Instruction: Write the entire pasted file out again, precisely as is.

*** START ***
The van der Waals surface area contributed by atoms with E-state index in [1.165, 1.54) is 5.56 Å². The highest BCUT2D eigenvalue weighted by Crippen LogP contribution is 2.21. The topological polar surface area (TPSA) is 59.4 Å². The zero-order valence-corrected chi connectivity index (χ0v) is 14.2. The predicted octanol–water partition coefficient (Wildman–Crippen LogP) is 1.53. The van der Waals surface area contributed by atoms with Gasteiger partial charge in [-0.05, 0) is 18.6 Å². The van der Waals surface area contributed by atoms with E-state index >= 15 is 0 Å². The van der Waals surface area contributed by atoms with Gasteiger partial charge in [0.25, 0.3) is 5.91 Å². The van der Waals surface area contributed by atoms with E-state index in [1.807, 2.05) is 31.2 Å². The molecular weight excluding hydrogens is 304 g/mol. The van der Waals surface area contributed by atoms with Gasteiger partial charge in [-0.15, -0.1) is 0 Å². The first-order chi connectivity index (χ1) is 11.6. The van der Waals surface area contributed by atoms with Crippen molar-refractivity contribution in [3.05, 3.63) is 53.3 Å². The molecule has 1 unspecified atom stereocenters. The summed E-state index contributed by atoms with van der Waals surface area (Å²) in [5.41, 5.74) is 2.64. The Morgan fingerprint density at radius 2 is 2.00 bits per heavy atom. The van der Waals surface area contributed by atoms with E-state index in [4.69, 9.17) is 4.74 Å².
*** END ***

The van der Waals surface area contributed by atoms with E-state index in [1.165, 1.54) is 5.56 Å². The highest BCUT2D eigenvalue weighted by Crippen LogP contribution is 2.21. The topological polar surface area (TPSA) is 59.4 Å². The zero-order valence-corrected chi connectivity index (χ0v) is 14.2. The predicted octanol–water partition coefficient (Wildman–Crippen LogP) is 1.53. The van der Waals surface area contributed by atoms with Gasteiger partial charge in [-0.05, 0) is 18.6 Å². The van der Waals surface area contributed by atoms with E-state index >= 15 is 0 Å². The van der Waals surface area contributed by atoms with Gasteiger partial charge in [0.25, 0.3) is 5.91 Å². The van der Waals surface area contributed by atoms with E-state index in [1.807, 2.05) is 31.2 Å². The molecular weight excluding hydrogens is 304 g/mol. The van der Waals surface area contributed by atoms with Gasteiger partial charge in [-0.15, -0.1) is 0 Å². The first-order chi connectivity index (χ1) is 11.6. The van der Waals surface area contributed by atoms with Crippen molar-refractivity contribution in [3.05, 3.63) is 53.3 Å². The molecule has 1 unspecified atom stereocenters. The summed E-state index contributed by atoms with van der Waals surface area (Å²) in [5.41, 5.74) is 2.64. The Morgan fingerprint density at radius 2 is 2.00 bits per heavy atom. The van der Waals surface area contributed by atoms with E-state index in [4.69, 9.17) is 4.74 Å².